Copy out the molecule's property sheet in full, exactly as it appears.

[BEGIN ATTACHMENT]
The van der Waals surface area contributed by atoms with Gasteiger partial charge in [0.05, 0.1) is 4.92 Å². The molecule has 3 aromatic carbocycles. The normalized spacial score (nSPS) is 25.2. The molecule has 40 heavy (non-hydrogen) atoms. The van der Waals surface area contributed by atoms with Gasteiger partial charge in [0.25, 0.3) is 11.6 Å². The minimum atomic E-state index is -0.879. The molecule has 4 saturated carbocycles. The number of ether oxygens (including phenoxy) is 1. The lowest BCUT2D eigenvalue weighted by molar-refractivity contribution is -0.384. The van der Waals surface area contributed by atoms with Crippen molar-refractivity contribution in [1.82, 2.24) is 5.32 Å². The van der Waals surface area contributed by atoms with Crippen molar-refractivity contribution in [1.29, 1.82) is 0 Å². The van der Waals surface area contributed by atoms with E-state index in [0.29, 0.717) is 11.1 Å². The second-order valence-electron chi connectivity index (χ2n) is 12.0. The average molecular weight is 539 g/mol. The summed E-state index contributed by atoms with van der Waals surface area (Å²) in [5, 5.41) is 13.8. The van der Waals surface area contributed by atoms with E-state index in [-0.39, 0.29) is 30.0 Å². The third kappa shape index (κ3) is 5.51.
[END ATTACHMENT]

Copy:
The van der Waals surface area contributed by atoms with Gasteiger partial charge in [0.05, 0.1) is 4.92 Å². The molecule has 3 aromatic carbocycles. The normalized spacial score (nSPS) is 25.2. The molecule has 40 heavy (non-hydrogen) atoms. The van der Waals surface area contributed by atoms with Gasteiger partial charge in [0.25, 0.3) is 11.6 Å². The minimum atomic E-state index is -0.879. The molecule has 4 saturated carbocycles. The number of ether oxygens (including phenoxy) is 1. The lowest BCUT2D eigenvalue weighted by molar-refractivity contribution is -0.384. The van der Waals surface area contributed by atoms with Crippen molar-refractivity contribution in [1.82, 2.24) is 5.32 Å². The van der Waals surface area contributed by atoms with Crippen molar-refractivity contribution in [1.29, 1.82) is 0 Å². The van der Waals surface area contributed by atoms with E-state index in [0.29, 0.717) is 11.1 Å². The second-order valence-electron chi connectivity index (χ2n) is 12.0. The average molecular weight is 539 g/mol. The summed E-state index contributed by atoms with van der Waals surface area (Å²) in [5, 5.41) is 13.8. The van der Waals surface area contributed by atoms with E-state index in [-0.39, 0.29) is 30.0 Å². The third kappa shape index (κ3) is 5.51.